As a result of the change, the Southern 400 was no longer the season-ending late model race as had been the case most years. The week after the Southern, the track scheduled the inaugural Bob Hunley 100 in memory of the former driver killed at the speedway in 1972. Then following the state fair, the Fairgrounds planned to run three October Saturday nights of regular feature races.
In addition to moving up the race by a month, the 1975 Southern 400 was scheduled to be the first one run under the lights on a Saturday night. All others had been scheduled for Sunday afternoons.
A third change in 1975 was to make the event a one-day show with qualifying, a limited sportsman preliminary race, and the 400 lap LMS event all on Saturday. Two days of qualifying were gone as were consolation races.
- - - - - - - - - - - - - - - - - - - -Jack Ingram won the 1973 Southern 400 and three consecutive NASCAR national late model sportsman titles. As happened with three-time national champion Red Farmer, however, the grind of chasing another title had become a bit more than Ingram wanted to invest.
In the pre-Busch Series era, a driver willing to pursue the national title had to race seemingly everywhere. Races on back-to-back days often required an overnight tow from the first race. In some cases, national points were available at more than one event on the same day. Performing at a high level and keeping the competition at bay while running as many events as possible took a high toll on the individual as well as his equipment, limited crew, family, etc.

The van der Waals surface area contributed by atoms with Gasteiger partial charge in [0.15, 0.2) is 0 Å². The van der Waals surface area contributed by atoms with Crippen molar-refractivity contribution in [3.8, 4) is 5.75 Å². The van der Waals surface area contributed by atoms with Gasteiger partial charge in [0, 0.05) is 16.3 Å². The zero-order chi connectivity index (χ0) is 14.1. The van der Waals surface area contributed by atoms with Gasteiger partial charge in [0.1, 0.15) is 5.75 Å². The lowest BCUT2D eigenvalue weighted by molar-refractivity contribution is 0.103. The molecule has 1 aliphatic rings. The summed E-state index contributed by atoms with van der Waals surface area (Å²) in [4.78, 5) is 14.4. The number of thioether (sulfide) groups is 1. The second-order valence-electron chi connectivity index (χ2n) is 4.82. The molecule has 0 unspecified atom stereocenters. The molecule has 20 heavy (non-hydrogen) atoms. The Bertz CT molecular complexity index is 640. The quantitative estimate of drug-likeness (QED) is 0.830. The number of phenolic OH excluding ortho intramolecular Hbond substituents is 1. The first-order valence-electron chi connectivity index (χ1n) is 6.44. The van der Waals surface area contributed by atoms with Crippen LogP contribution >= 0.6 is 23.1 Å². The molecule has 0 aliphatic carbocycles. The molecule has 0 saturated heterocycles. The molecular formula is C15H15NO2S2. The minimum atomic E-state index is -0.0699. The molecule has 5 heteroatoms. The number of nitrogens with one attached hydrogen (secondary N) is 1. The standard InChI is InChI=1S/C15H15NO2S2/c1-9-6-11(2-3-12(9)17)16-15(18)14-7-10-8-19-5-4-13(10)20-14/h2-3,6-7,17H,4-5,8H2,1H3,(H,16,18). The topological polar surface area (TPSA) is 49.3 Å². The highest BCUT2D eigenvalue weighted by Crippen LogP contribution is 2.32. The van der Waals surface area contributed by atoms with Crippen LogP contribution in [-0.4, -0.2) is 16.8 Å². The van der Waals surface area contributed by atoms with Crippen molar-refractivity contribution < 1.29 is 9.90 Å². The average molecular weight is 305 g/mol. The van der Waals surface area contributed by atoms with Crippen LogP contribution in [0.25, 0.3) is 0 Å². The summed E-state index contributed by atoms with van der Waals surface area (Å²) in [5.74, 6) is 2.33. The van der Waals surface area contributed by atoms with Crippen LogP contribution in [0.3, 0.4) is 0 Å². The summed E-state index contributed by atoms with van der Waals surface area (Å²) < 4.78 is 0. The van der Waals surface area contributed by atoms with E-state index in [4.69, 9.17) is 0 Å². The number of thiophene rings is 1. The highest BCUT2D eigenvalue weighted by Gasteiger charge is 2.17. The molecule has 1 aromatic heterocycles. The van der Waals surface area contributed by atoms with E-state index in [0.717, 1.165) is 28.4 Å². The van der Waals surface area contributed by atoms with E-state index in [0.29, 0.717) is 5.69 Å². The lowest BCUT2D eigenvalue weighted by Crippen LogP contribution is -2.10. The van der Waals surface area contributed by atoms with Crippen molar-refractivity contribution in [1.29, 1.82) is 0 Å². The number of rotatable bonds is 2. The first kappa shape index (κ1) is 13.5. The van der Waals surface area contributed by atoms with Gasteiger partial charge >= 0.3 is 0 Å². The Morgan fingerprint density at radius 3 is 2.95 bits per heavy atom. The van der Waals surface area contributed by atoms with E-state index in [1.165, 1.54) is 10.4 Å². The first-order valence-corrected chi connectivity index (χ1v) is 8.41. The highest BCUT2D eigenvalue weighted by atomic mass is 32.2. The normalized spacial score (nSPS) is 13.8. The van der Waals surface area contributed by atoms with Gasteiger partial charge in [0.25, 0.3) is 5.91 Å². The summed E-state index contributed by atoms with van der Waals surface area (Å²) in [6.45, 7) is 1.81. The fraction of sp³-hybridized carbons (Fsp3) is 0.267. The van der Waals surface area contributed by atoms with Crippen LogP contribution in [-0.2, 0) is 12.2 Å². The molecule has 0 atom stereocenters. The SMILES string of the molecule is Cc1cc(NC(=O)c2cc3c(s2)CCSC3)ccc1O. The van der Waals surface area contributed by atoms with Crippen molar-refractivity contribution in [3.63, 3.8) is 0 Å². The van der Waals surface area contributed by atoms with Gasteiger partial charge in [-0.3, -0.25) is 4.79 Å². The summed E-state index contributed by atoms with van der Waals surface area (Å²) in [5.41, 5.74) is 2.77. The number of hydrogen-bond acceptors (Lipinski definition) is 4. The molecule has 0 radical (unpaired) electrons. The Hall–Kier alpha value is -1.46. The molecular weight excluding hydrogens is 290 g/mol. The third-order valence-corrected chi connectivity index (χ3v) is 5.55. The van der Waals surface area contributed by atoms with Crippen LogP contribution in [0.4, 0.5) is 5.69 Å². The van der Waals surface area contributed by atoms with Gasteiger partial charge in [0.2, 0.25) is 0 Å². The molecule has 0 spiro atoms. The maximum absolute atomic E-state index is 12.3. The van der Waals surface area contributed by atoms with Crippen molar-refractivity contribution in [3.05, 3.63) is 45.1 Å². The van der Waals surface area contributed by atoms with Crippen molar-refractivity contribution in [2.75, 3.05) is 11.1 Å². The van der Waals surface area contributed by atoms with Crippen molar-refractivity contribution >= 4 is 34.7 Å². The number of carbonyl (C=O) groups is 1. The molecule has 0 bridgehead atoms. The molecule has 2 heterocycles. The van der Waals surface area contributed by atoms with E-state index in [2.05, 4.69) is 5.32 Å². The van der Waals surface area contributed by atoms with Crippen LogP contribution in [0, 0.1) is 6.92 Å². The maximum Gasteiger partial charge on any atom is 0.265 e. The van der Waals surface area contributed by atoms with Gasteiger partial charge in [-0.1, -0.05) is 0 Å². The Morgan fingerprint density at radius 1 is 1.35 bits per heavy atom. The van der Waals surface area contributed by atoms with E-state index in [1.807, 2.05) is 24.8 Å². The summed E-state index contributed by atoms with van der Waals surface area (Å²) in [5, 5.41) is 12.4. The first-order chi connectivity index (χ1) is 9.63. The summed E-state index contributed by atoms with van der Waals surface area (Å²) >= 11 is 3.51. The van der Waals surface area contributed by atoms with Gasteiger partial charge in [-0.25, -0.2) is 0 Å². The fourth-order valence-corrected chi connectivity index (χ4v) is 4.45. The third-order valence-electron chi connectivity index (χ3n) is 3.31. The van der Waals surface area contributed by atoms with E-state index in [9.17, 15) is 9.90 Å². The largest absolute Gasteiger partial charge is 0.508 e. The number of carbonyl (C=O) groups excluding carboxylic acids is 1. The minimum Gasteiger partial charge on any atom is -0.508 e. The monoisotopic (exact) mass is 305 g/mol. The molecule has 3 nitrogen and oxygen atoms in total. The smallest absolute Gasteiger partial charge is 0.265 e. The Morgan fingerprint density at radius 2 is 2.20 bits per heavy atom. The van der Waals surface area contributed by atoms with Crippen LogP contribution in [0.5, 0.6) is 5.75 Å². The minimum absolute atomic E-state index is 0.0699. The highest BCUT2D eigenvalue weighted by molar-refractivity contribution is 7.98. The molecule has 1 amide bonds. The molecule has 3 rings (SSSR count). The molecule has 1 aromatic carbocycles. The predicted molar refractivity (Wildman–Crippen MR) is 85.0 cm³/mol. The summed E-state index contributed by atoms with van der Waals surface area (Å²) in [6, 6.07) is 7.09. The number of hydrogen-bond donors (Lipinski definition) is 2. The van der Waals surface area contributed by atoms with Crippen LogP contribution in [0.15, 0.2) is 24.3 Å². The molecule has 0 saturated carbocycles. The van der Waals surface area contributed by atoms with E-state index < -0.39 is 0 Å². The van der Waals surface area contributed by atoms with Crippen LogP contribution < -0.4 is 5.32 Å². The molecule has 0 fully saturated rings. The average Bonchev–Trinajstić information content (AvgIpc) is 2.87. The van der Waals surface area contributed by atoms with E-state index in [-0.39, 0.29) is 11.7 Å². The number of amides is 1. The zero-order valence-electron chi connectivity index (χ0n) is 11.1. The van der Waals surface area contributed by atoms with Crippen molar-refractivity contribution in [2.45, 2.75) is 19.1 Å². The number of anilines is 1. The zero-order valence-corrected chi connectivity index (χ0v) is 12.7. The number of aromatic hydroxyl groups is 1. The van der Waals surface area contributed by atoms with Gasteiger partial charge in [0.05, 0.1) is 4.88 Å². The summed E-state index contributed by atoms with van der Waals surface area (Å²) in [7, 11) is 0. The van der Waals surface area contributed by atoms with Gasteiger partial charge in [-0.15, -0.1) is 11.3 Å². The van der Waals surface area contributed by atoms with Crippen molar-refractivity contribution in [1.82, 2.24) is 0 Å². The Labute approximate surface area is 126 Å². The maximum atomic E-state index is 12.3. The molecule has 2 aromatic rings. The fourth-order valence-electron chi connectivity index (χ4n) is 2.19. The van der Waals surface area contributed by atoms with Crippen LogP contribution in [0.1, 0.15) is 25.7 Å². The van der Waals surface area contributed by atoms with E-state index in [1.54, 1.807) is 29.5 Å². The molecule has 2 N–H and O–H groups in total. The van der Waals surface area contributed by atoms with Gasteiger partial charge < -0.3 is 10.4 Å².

Yet with six career victories at Nashville and the prestige of the Southern 400 on the line, Ingram opted to include the the race on his somewhat reduced schedule.
Part of Gant's success in 1975 - including wins in two of Nashville's four 200-lap events - resulted from his car built by racing legend Tiger Tom Pistone. Still active today at age 89, Pistone remained in racing long after his driving days ended. He built cars, served as crew chief for various drivers, and championed the cause of several up-and-comers.
- - - - - - - - - - - - - - - - - - - -Lindley, winner of the 1974 Southern 400 and the national points leader, kept the Big Mo rolling by winning the pole for the 1975 edition.
Other name drivers in the show included Ingram, Neil Bonnett in a Bobby Allison-prepared Nova, 1974 Nashville track champion Jimmy Means, and Nashville legend turned Cup racer Darrell Waltrip.
A couple of drivers needed an assist as the raced entered its final stages. Ottinger developed significant back pain and finally surrendered his car to Waltrip around lap 300. A few laps later, Ironman Jack Ingram needed relief from Joe Thurman.
Meanwhile, Lindley built a full-lap lead over second place as he headed for his second Southern 400 win. With 30 laps to go, however, disaster struck. Lindley puked a motor in his Nova, and he coasted helplessly to the pits.
Waltrip made up the lap deficit and soon had Ottinger's Chevelle in the lead. He led the remaining laps and took the checkered flag over Ingram's car.
Alton Jones won the Bob Hunley memorial 100-lap race the following Saturday night. Challenging weather and deteriorating track conditions resulted, however, in the cancellation of the remaining three October nights of racing. Walter Wallace won his second track LMS title over Jimmy Means who sought his second title in back-to-back years.Source for articles: The Tennessean